Wednesday, August 20, 2014

McConnell says his plan for policy riders on funding bills is not intended to shut down the government

In a wide-ranging interview with Manu Raju of Politico last week, published today, Sen. Mitch McConnell made clear that if he becomes Senate majority leader, he would use appropriations bills to force concessions from President Obama on environmental and other issues, including anti-coal and water-pollution regulations.

Raju described the strategy as forcing Obama to "accept bills reining in the administration’s policies or veto them and risk a government shutdown," and that brought almost immediate howls of protest from Democrats. But McConnell said after a forum today with Democrat Alison Lundergan Grimes, "I didn't use that word at all. ... I'm the guy who gets us out of government shutdowns. I don't believe in government shutdowns."

McConnell told Raju, "We’re going to pass spending bills, and they’re going to have a lot of restrictions on the activities of the bureaucracy. That’s something he won’t like, but that will be done. I guarantee it." Raju notes, "If Obama refuses to accept such measures, a government shutdown could ensue. Republicans bore much of the blame for last year’s government shutdown, which was prompted by conservative tactics McConnell opposed, and their fortunes rebounded only when the administration bungled the rollout of Obamacare."

The senator's main target is the Environmental Protection Agency, which has proposed to regulate carbon-dioxide emissions from power plants, a dagger to the already suffering Appalachian coal industry, and to extend its Clean Water Act regulations to all "waters of the United States," which McConnell called "every puddle in America" at a forum sponsored by the Kentucky Farm Bureau, whose national parent is a leading opponent of the idea.

Raju's story dealt mainly with the workings of the Senate, and he did not delve into policy details, but McConnell has already tried to add an EPA rider to an appropriations bill, and he made clear during and after the forum that those two regulatory efforts will be his targets if he is re-elected, Republicans take control of the Senate and he becomes majority leader. And he indicated that he hopes for some bipartisan leverage: "There are many Democrats who share our concerns."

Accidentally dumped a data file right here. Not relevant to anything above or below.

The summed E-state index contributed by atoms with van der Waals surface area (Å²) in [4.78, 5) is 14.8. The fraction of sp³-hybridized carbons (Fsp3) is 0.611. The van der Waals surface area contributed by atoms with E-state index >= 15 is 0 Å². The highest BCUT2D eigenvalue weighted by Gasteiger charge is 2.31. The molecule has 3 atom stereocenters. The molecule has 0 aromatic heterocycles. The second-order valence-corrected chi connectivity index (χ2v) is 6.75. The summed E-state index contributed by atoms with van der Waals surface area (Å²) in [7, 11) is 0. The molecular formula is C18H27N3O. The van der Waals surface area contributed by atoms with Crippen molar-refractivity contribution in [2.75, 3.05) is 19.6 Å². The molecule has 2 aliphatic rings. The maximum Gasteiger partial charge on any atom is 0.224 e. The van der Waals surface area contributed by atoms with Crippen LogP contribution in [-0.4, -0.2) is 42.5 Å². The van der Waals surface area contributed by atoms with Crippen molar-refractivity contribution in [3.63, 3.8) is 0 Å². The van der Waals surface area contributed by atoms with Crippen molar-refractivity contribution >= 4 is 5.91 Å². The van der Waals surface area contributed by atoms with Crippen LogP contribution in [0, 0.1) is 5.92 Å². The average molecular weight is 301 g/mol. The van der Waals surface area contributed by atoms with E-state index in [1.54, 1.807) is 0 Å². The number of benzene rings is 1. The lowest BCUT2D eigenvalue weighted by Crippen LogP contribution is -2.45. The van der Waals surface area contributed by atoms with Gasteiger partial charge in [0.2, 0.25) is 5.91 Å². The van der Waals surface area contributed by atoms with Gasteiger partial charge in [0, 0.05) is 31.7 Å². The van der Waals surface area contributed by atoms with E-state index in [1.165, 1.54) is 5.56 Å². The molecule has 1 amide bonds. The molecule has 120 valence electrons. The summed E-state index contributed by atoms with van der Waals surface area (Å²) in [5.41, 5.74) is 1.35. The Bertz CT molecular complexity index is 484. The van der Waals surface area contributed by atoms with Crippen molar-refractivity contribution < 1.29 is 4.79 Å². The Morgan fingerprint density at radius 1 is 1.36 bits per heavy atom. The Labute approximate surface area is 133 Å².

UPDATE, Aug. 21: Democrats have been "firing back" at McConnell's "suggestion that Republicans, if they win control of the Senate, would possibly threaten to shutdown the government to force policy changes from President Barack Obama," reports Mark Murray of NBC News. White House Senior Adviser Dan Pfeiffer tweeted, "McConnell's case for a GOP Senate -- more shutdowns, more brinkmanship, more gridlock, less progress." Murray reports, Rep. Steve Israel, D-N.Y., chairman of the Democratic Congressional Campaign Committee, said, "Once again, we're seeing that Republicans see government shutdowns as partisan tools, not economic disasters. It's exactly this kind of reckless gamesmanship that led to the last shutdown and is leaving the door open for another at the end of September. For the sake of our economy, this Republican Congress needs to take shutdowns off the table once and for all."

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